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  • Cited by 2
Cambridge University Press
Online publication date:
February 2022
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Book description

The mid-nineteenth century's Crimean War is frequently dismissed as an embarrassment, an event marred by blunders and an occasion better forgotten. In The Crimean War and its Afterlife Lara Kriegel sets out to rescue the Crimean War from the shadows. Kriegel offers a fresh account of the conflict and its afterlife: revisiting beloved figures like Florence Nightingale and hallowed events like the Charge of the Light Brigade, while also turning attention to newer worthies, including Mary Seacole. In this book a series of six case studies transport us from the mid-Victorian moment to the current day, focusing on the heroes, institutions, and values wrought out of the crucible of the war. Time and again, ordinary Britons looked to the war as a template for social formation and a lodestone for national belonging. With lucid prose and rich illustrations, this book vividly demonstrates the uncanny persistence of a Victorian war in the making of modern Britain.


Winner, 2023 BAVS-Rosemary Mitchell Prize, British Association for Victorian Studies

Winner, 2023 Rosemary Mitchell Prize, British Association for Victorian Studies


'Beautifully written, gripping, and startlingly timely, Lara Kriegel's new work shows us both what is historically distinctive about the Crimean War and what lessons it holds for the wars and people that followed it. Kriegel offers new interpretations of the era's most cherished figures and tropes, but also immerses us in less canonical cultures of war. Deeply researched, uniting the best of cultural and military history, Kriegel's The Crimean War and its Afterlife proves decisively that we cannot leave the Crimean War in the nineteenth century.'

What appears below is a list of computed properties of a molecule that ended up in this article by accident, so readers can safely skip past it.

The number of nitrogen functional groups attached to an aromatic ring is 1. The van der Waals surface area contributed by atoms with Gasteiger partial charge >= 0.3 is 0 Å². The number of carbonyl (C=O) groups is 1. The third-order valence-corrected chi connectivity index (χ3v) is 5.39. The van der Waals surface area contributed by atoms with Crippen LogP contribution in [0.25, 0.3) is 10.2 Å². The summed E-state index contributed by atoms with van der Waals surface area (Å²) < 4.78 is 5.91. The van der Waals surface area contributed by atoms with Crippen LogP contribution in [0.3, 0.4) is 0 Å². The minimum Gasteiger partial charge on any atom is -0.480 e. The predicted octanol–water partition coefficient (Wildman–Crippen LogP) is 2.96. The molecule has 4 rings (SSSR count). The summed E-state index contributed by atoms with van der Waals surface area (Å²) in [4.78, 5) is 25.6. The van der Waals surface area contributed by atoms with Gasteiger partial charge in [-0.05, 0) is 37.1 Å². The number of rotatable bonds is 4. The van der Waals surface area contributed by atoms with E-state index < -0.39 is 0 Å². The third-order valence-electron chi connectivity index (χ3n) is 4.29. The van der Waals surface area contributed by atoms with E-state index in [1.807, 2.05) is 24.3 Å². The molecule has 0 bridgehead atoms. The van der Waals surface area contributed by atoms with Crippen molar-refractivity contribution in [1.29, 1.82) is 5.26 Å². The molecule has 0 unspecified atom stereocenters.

Jordanna Bailkin - University of Washington

'In this richly textured study, Lara Kriegel shows us what the Crimean War has meant for successive generations of Britons, down to the 2016 statue of Mary Seacole in Lambeth. Through a combination of deep archival dives and a remarkable feel for the fabric of the Victorian past, she builds a powerful case for the long reach of the Crimea into the intimate recesses of local and national life across three centuries.'

Antoinette Burton - University of Illinois, Urbana-Champaign

'A fascinating, humane and deeply researched book, very much a history of the Crimean War for our times. Lara Kriegel peels back the layers of memory beyond the world wars of the twentieth century, to reveal the origins of the British self-image of ‘do and die’.'

Miles Taylor - Humboldt University of Berlin

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